MRSA Increased Death Toll of Healthy Children with H1N1 Flu in 2009


According to the researchers, many formerly healthy children developed MRSA, an infection which contributed to the overall death toll due to respiratory failure.

In the year 2009, when the latest strain of H1N1 flu was at its height, many previously healthy children became deathly ill after being diagnosed with the flu. Now, researchers believe they have found the reason.

According to the researchers, many formerly healthy children developed methicillin resistant staph aureus (MRSA) infection, which contributed to the overall death toll due to respiratory failure.

The study’s findings indicate that a healthy child may be eight times more susceptible to death should they have MRSA. The researchers are calling these deaths “a warning sign.” Study author Dr. Adrienne Randolph, critical care researcher at Children's Hospital Boston, reported that "There's more risk for MRSA to become invasive in the presence of flu or other viruses.”

Despite this fact, however, the researchers found that the children were treated promptly and efficiently with Vancomycin, a drug meant to stop MRSA in its tracks, but the drug had no effect on the MRSA which killed them.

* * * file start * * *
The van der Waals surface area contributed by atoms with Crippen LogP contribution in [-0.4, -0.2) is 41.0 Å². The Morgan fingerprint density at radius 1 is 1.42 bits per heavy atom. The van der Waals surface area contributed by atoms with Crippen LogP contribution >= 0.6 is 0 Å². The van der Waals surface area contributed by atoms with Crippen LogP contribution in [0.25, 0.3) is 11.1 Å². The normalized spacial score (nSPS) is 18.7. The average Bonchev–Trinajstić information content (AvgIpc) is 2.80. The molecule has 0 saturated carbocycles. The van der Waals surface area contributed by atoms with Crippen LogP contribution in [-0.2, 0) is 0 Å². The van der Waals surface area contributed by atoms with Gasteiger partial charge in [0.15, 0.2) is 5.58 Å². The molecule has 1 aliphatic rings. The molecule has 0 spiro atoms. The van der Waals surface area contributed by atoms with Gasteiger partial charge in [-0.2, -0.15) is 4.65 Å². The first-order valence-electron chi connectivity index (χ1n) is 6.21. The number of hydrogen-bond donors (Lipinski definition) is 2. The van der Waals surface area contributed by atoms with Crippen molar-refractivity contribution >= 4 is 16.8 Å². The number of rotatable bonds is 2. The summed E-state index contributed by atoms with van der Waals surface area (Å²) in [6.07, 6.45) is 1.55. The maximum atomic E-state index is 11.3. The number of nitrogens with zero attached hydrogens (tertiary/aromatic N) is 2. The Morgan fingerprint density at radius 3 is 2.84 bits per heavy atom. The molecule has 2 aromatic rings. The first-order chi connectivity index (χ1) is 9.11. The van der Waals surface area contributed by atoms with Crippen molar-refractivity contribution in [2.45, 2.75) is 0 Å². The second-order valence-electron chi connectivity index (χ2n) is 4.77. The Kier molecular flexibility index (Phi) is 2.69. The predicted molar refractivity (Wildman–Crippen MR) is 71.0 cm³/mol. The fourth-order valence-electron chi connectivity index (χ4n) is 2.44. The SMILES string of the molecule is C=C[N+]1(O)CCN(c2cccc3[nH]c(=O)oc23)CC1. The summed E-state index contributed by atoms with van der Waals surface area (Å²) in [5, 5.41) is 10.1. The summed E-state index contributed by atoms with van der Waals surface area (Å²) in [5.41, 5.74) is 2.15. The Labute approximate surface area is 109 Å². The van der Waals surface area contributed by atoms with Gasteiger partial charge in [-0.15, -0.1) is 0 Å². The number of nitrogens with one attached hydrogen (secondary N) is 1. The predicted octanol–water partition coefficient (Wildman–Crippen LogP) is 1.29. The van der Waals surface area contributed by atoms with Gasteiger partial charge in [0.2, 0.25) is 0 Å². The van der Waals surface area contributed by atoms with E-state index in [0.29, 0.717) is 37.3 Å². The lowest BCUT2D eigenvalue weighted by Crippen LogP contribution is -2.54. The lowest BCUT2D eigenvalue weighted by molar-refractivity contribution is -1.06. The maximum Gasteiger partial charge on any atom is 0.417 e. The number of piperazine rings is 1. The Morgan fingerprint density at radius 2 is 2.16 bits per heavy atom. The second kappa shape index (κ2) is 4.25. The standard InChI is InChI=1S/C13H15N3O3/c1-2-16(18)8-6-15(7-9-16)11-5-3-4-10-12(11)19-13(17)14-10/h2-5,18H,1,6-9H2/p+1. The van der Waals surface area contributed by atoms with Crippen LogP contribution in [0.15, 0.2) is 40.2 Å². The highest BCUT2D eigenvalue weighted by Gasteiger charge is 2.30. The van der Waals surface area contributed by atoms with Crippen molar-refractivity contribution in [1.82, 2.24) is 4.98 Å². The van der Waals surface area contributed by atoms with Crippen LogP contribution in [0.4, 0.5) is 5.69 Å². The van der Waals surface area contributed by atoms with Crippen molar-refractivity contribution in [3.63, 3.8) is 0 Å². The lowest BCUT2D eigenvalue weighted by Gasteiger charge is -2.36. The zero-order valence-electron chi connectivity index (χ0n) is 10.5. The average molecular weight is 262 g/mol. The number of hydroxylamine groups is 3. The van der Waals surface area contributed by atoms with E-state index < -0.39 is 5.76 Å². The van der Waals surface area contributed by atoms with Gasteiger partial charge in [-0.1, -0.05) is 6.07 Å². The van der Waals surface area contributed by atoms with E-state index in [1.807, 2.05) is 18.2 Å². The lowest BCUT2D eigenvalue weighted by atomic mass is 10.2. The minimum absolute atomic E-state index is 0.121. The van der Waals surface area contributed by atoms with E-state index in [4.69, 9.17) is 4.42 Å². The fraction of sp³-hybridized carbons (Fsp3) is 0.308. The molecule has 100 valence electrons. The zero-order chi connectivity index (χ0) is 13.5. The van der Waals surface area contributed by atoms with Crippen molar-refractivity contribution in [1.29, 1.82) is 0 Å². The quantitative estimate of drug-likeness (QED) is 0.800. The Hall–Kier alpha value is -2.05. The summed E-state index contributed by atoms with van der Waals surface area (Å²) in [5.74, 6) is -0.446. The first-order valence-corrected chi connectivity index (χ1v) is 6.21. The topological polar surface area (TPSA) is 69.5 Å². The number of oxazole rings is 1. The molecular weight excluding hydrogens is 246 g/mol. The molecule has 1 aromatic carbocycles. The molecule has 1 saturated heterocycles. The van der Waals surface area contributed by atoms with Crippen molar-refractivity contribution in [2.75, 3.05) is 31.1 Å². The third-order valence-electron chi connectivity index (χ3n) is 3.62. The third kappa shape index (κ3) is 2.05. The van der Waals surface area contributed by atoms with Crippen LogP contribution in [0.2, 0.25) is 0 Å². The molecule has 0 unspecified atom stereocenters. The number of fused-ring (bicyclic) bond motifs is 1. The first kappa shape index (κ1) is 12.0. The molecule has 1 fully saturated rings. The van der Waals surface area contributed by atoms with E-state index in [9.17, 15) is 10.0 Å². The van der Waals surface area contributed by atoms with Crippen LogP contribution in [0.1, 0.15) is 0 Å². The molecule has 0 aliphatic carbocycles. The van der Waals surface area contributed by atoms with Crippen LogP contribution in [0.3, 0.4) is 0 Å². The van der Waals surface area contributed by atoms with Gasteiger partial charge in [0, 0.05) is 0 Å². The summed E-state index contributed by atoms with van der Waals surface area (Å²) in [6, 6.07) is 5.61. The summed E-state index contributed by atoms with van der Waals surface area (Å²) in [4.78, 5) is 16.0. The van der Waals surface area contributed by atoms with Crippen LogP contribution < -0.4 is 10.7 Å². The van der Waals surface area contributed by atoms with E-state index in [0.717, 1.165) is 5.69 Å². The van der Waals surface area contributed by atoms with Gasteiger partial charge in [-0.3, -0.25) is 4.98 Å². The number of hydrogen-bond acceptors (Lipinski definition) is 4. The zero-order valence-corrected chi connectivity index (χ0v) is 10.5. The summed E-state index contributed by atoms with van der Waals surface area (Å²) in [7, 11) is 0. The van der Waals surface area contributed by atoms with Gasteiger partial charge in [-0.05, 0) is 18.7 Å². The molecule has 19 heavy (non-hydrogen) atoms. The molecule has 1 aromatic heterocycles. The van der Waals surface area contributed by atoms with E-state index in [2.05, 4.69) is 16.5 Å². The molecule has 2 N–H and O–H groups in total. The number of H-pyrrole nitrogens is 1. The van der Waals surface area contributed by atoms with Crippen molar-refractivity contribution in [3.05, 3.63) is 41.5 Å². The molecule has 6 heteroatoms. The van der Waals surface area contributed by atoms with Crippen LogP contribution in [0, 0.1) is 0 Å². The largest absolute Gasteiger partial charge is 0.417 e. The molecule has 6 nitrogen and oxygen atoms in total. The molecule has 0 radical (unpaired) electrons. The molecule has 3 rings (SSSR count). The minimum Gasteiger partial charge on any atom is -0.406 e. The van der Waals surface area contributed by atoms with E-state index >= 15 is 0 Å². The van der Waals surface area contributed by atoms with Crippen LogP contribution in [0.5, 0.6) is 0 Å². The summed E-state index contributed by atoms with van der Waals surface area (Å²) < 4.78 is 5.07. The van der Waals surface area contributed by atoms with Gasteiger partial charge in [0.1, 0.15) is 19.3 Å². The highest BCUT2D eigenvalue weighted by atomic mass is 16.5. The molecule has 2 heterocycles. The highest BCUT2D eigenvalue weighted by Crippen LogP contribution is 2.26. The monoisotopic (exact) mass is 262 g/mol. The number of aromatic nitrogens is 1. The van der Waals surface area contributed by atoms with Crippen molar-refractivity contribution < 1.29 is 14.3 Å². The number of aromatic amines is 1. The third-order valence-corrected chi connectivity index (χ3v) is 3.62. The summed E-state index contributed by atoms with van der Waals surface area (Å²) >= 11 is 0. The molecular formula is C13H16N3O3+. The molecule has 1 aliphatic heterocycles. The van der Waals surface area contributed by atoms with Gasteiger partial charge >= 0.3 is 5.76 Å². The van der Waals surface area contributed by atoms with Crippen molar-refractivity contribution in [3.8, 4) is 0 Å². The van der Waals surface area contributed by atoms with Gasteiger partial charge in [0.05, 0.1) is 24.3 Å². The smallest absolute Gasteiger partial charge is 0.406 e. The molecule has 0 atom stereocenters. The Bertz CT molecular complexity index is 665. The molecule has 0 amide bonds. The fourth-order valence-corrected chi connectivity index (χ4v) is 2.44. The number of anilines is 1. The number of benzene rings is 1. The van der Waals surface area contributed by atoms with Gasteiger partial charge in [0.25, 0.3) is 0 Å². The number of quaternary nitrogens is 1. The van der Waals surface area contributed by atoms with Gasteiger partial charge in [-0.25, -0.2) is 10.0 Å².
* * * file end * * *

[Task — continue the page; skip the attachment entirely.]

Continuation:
During the 2009 H1N1 pandemic, the researchers followed 838 children admitted to 35 pediatric intensive care units across the nation. Of the 838 children, 75 died. Alarmingly, 67% of them died within two weeks of being admitted to the ICU.

While most of the admitted children had another chronic disease, 30% were previously healthy. According to the researchers, it is very rare for healthy children to die in such a manner, but the researchers believe the MRSA was responsible for causing the pneumonia and respiratory failure, which heavily damaged their lungs.

"Some children were quickly overwhelmed, and many died despite centers doing everything to save them," Randolph said. "It's not that flu alone can't kill—it can—but in most cases children with flu alone survived."

As the virus is expected to return this season, the researchers recommended that any child who is experiencing flu-like symptoms should be treated immediately. Only 6% of the children followed in this study were given the antiviral drug Tamiflu before being admitted to the hospital, and as Tamiflu works best when administered within two days of the onset of symptoms, Randolph reported that this action may have prevented some of the deaths.

The researchers also urged that all children six months and older be vaccinated for the virus.

"MRSA is hard to develop a vaccine against - researchers have been trying since the 1960s and have been unsuccessful," Randolph stated. "So the only way to prevent these severe complications is to get everyone vaccinated against the flu, and do more studies of MRSA colonization so we can prevent it in the community and in kids."

This study was published in the November 7th issue of Pediatrics.

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